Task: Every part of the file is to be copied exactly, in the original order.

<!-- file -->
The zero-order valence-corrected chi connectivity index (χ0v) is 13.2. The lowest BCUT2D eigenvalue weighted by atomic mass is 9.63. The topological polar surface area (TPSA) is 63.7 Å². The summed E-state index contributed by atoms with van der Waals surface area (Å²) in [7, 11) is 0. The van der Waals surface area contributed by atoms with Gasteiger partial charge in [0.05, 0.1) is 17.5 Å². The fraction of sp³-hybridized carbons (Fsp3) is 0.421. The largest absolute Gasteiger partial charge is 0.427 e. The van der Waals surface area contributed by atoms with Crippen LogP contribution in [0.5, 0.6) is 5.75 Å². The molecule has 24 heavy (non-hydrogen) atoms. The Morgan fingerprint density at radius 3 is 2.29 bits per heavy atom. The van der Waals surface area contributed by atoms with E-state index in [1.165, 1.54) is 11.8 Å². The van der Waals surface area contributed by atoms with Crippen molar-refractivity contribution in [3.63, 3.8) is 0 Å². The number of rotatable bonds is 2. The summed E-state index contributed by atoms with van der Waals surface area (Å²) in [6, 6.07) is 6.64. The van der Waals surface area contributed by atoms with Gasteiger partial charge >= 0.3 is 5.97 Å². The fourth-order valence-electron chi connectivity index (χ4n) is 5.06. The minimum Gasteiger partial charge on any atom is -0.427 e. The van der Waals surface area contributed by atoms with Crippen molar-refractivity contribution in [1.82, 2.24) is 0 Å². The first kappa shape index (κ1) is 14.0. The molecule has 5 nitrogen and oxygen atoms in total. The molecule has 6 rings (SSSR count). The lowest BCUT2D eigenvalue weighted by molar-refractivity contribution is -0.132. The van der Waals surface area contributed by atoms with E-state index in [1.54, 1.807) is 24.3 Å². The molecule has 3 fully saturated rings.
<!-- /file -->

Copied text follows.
The zero-order valence-corrected chi connectivity index (χ0v) is 13.2. The lowest BCUT2D eigenvalue weighted by atomic mass is 9.63. The topological polar surface area (TPSA) is 63.7 Å². The summed E-state index contributed by atoms with van der Waals surface area (Å²) in [7, 11) is 0. The van der Waals surface area contributed by atoms with Gasteiger partial charge in [0.05, 0.1) is 17.5 Å². The fraction of sp³-hybridized carbons (Fsp3) is 0.421. The largest absolute Gasteiger partial charge is 0.427 e. The van der Waals surface area contributed by atoms with Crippen LogP contribution in [0.5, 0.6) is 5.75 Å². The molecule has 24 heavy (non-hydrogen) atoms. The Morgan fingerprint density at radius 3 is 2.29 bits per heavy atom. The van der Waals surface area contributed by atoms with E-state index in [1.165, 1.54) is 11.8 Å². The van der Waals surface area contributed by atoms with Crippen molar-refractivity contribution in [3.63, 3.8) is 0 Å². The number of rotatable bonds is 2. The summed E-state index contributed by atoms with van der Waals surface area (Å²) in [6, 6.07) is 6.64. The van der Waals surface area contributed by atoms with Gasteiger partial charge >= 0.3 is 5.97 Å². The fourth-order valence-electron chi connectivity index (χ4n) is 5.06. The minimum Gasteiger partial charge on any atom is -0.427 e. The van der Waals surface area contributed by atoms with Crippen molar-refractivity contribution in [1.82, 2.24) is 0 Å². The first kappa shape index (κ1) is 14.0. The molecule has 5 nitrogen and oxygen atoms in total. The molecule has 6 rings (SSSR count). The lowest BCUT2D eigenvalue weighted by molar-refractivity contribution is -0.132. The van der Waals surface area contributed by atoms with E-state index in [1.54, 1.807) is 24.3 Å². The molecule has 3 fully saturated rings.